Reprinted with permission of the Daily Business Review.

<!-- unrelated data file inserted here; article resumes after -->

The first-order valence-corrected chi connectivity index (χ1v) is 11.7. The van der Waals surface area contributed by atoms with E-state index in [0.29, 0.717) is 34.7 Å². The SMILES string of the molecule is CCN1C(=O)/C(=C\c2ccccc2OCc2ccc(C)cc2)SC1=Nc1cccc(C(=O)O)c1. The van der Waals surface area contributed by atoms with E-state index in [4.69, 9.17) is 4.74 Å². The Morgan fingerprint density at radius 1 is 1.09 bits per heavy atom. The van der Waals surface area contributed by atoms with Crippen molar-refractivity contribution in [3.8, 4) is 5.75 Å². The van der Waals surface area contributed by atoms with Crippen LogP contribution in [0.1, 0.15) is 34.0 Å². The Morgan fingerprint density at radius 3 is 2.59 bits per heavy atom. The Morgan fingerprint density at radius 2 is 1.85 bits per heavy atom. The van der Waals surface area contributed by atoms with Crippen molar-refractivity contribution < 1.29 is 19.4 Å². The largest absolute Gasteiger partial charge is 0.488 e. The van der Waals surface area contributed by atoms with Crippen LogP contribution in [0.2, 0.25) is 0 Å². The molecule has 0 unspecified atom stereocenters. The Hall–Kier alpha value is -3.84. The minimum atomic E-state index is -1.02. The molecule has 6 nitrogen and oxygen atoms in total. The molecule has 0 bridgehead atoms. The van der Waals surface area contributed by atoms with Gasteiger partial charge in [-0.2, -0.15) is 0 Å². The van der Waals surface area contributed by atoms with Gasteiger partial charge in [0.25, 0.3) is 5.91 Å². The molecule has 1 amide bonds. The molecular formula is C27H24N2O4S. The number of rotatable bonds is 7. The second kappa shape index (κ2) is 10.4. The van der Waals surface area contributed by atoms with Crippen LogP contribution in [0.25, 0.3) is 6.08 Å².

The attorney-client privilege is one of the cornerstones of the legal profession. Despite the privilege’s sacrosanct nature, there are exceptions to the well-established rule that the communications between an attorney and his or her client are confidential. For example, under certain circumstances (pre-representation disclosures and waivers are needed), an attorney who represents multiple clients in the same matter can share communications among those involved in the joint representation, without waiving the attorney-client privilege as to those who are not part of the joint representation (i.e., the rest of the world). But what happens when infighting arises among those who were parties to the joint representation? This issue was recently analyzed by the U.S. District Court for the District of Delaware in Newsome v. Lawson, No. 14-842-RGA-MPT, 2017 WL 6334979 (D. Del. Dec. 12, 2017).